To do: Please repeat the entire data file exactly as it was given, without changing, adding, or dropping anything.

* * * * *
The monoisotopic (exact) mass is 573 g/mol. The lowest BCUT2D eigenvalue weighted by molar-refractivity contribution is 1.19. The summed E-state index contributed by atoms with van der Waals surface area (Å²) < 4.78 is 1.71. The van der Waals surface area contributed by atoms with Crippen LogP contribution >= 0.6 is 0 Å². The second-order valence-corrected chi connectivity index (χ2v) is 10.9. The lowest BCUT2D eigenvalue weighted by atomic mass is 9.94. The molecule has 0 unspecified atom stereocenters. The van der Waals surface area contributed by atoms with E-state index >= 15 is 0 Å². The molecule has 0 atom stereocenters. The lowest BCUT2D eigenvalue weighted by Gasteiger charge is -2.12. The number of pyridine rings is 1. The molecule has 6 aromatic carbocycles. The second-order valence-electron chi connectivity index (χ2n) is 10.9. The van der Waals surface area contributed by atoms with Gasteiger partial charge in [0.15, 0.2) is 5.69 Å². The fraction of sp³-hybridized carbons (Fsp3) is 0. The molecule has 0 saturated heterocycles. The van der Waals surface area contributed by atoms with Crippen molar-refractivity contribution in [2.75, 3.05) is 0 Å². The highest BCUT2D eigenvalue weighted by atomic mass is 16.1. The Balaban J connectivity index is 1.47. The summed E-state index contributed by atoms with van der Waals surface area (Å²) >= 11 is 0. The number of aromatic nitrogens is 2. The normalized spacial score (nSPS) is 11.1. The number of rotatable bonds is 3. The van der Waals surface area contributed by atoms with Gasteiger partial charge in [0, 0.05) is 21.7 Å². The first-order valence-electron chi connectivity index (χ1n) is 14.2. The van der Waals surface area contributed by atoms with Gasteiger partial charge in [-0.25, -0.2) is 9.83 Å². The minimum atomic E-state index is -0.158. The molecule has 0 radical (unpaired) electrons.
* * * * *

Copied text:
The monoisotopic (exact) mass is 573 g/mol. The lowest BCUT2D eigenvalue weighted by molar-refractivity contribution is 1.19. The summed E-state index contributed by atoms with van der Waals surface area (Å²) < 4.78 is 1.71. The van der Waals surface area contributed by atoms with Crippen LogP contribution >= 0.6 is 0 Å². The second-order valence-corrected chi connectivity index (χ2v) is 10.9. The lowest BCUT2D eigenvalue weighted by atomic mass is 9.94. The molecule has 0 unspecified atom stereocenters. The van der Waals surface area contributed by atoms with E-state index >= 15 is 0 Å². The molecule has 0 atom stereocenters. The lowest BCUT2D eigenvalue weighted by Gasteiger charge is -2.12. The number of pyridine rings is 1. The molecule has 6 aromatic carbocycles. The second-order valence-electron chi connectivity index (χ2n) is 10.9. The van der Waals surface area contributed by atoms with Gasteiger partial charge in [0.15, 0.2) is 5.69 Å². The fraction of sp³-hybridized carbons (Fsp3) is 0. The molecule has 0 saturated heterocycles. The van der Waals surface area contributed by atoms with Crippen molar-refractivity contribution in [2.75, 3.05) is 0 Å². The highest BCUT2D eigenvalue weighted by atomic mass is 16.1. The Balaban J connectivity index is 1.47. The summed E-state index contributed by atoms with van der Waals surface area (Å²) >= 11 is 0. The number of aromatic nitrogens is 2. The normalized spacial score (nSPS) is 11.1. The number of rotatable bonds is 3. The van der Waals surface area contributed by atoms with Gasteiger partial charge in [0, 0.05) is 21.7 Å². The first-order valence-electron chi connectivity index (χ1n) is 14.2. The van der Waals surface area contributed by atoms with Gasteiger partial charge in [-0.25, -0.2) is 9.83 Å². The minimum atomic E-state index is -0.158. The molecule has 0 radical (unpaired) electrons.